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The Centennial Global Strategy of the United States

The Centennial Global Strategy of the United States: The Historical Evolution of American Global Hegemony Since World War I (Chinese Edition)

By Dou Guoqing (Author), Colonel of the People's Liberation Army and Postdoctorate Researcher at PLA National Defense University.


The world is undergoing profound changes. The past century of world history, which witnessed the all-around transition from the Versailles-Washington system to the Yalta system, as well as an technology revolution and the subsequent global political, economic revolution, has been colorful 100 years. In the process, the United States, while promoting its values and manipulating geopolitics, has become an arrogant, self-centered hybrid that measures others’ corn by its own bushel. It practices long-arm jurisdiction, sets standards for justice around the world and has gradually established global hegemony. As the U.S. turned from the margin to the center of the world stage, the most dramatic centenary changes in human history took place. Fences between countries are being demolished, and it has become an irreversible macro trend that all must go forward or backward together.

For all the vicissitudes in the process, the U.S. remains the most important variable in the changing landscape. Whether it stays strong or declines, continues to dominate the international order or returns to isolationism will have a decisive influence on the overall orientation of global change. To predict future changes, one must first study America’s global strategy over the past century.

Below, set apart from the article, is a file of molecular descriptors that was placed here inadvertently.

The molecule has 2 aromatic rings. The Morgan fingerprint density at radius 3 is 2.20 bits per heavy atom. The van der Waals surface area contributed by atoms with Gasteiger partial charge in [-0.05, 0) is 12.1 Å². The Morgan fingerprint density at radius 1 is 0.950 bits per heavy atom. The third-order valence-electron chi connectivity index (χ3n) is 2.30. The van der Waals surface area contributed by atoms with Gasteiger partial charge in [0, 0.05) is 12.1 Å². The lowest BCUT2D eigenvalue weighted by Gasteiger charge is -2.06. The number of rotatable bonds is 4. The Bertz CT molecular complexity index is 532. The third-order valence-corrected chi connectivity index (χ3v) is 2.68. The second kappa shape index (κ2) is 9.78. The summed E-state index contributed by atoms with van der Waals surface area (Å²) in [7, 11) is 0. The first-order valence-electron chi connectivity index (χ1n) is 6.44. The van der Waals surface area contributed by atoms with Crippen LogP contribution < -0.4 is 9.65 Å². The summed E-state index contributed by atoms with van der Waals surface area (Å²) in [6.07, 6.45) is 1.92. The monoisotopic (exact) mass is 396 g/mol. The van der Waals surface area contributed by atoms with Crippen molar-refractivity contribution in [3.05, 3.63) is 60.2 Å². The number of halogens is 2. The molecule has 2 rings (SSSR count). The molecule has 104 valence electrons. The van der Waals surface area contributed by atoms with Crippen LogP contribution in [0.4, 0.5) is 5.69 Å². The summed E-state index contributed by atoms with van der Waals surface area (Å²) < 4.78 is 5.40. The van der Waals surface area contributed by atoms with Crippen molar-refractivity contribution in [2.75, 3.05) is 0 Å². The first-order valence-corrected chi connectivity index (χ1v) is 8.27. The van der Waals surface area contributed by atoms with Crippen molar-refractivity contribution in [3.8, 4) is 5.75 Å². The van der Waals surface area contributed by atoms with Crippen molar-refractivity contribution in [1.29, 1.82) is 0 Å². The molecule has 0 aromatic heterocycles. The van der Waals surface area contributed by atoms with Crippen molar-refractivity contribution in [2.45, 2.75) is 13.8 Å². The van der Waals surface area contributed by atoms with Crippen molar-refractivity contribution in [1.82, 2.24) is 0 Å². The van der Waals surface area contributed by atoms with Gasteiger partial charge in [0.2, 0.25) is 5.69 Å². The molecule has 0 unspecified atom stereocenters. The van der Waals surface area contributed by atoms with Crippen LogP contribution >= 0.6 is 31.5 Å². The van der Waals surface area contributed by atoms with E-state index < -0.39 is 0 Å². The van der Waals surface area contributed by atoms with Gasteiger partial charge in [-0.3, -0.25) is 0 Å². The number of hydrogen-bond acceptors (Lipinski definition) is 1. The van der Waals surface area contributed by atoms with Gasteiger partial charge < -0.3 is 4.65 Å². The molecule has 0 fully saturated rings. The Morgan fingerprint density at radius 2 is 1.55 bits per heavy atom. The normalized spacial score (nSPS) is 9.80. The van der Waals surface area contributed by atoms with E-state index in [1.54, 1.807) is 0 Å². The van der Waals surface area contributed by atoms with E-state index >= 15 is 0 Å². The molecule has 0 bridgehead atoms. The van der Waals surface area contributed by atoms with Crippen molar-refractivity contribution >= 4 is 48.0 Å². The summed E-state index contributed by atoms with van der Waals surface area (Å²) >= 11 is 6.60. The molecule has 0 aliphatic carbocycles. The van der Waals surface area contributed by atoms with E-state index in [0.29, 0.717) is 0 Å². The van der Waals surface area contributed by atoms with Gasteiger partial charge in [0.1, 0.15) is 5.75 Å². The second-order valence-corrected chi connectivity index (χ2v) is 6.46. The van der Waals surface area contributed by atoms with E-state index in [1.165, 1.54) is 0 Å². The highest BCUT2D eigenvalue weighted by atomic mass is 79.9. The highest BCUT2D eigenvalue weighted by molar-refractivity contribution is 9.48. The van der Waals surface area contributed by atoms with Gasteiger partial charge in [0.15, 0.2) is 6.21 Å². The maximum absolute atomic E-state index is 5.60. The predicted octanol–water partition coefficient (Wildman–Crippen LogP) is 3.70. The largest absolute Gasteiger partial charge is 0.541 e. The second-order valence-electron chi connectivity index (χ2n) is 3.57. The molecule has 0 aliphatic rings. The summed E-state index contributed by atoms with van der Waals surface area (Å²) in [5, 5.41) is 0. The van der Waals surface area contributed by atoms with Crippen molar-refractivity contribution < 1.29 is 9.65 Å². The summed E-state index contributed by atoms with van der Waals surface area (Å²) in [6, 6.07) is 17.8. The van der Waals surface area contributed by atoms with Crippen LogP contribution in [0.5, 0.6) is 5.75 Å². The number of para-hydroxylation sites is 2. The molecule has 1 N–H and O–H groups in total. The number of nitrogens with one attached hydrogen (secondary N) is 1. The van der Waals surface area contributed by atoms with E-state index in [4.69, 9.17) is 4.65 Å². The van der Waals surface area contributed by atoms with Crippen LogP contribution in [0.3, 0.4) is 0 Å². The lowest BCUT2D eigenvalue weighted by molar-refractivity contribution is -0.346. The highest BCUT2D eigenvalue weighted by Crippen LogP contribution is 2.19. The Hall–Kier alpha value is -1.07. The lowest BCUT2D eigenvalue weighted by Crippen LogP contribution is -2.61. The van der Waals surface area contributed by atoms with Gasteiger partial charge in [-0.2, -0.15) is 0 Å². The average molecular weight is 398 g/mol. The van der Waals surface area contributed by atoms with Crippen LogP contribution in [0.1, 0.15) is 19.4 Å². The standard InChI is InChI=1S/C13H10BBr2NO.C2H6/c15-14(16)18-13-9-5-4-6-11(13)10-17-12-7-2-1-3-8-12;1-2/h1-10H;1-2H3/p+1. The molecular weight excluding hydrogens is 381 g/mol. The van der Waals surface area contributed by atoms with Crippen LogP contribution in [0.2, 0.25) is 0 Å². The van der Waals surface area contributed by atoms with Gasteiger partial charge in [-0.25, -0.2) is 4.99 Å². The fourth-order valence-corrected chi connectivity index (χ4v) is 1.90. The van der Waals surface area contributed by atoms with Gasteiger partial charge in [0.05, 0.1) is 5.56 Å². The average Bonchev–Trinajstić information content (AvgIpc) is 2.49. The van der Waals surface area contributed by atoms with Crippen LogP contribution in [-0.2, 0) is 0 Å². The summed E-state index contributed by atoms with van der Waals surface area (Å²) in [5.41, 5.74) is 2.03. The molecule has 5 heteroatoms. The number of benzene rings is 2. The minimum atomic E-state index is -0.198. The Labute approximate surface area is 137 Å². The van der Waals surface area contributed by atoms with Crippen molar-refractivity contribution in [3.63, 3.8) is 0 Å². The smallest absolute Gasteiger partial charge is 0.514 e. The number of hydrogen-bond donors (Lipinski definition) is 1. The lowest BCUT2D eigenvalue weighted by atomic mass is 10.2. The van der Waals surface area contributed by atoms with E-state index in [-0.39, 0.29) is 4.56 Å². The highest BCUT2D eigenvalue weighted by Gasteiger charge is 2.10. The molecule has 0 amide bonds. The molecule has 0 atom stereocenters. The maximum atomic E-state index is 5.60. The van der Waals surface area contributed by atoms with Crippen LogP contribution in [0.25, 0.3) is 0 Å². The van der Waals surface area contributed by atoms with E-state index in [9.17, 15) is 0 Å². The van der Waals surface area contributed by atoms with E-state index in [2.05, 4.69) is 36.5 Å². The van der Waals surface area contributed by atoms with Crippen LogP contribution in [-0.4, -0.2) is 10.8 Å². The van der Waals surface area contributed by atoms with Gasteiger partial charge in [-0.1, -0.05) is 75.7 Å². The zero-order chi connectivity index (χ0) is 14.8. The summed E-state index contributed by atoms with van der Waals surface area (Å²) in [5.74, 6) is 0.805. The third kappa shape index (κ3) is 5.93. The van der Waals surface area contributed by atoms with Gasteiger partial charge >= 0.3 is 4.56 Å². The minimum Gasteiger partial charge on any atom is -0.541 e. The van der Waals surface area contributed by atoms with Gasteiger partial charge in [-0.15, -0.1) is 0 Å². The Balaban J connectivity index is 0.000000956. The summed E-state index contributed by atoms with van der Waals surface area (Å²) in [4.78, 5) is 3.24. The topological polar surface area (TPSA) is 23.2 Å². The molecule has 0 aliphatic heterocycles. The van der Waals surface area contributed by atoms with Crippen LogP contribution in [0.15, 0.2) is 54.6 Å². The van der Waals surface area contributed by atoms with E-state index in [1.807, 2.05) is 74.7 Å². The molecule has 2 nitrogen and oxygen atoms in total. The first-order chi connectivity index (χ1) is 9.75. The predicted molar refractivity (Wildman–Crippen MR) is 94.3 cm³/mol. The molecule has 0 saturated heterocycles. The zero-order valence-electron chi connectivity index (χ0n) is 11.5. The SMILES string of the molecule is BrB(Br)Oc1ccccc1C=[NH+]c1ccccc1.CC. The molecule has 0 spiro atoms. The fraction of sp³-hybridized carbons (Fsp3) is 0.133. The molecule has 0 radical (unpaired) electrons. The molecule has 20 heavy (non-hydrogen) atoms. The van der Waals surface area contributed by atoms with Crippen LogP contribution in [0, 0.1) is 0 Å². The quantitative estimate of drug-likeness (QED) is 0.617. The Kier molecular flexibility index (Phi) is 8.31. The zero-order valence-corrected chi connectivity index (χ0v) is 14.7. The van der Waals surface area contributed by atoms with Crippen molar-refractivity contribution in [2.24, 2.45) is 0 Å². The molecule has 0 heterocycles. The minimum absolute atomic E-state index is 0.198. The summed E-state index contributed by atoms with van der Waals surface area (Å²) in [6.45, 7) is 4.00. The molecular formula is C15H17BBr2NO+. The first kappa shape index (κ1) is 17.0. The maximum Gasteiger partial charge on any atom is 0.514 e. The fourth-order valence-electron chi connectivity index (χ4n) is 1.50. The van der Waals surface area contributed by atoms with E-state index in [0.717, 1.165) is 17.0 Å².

The historical process of its gaining global hegemony since World War I is not a simple matter of the U.S. military going from weak to strong but involved the U.S. taking advantage of its national strength to seek victory in wars, build military superiority and formulate an international order amid dramatic changes on the global stage.


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  • All hegemons in history have made the most of their inherent advantages. Compared with ancient Rome in the West and the Qin and Han empires in the East, as well as such immediate predecessors as Great Britain, the U.S. has two natural advantages as a successor. One is that it has been immune from the erosion of a system of feudal centralization. It became a major power through its innovative vitality. In the 15th century, to escape from religious persecution in Europe, especially in Britain, numerous Puritans found their way to North America with aspirations to resist autocratic oppression and ensure justice. These “pilgrims” wished to turn their new land into what Massachusetts immigrant leader John Winthrop called “a city on a hill” — a place that everyone admires.

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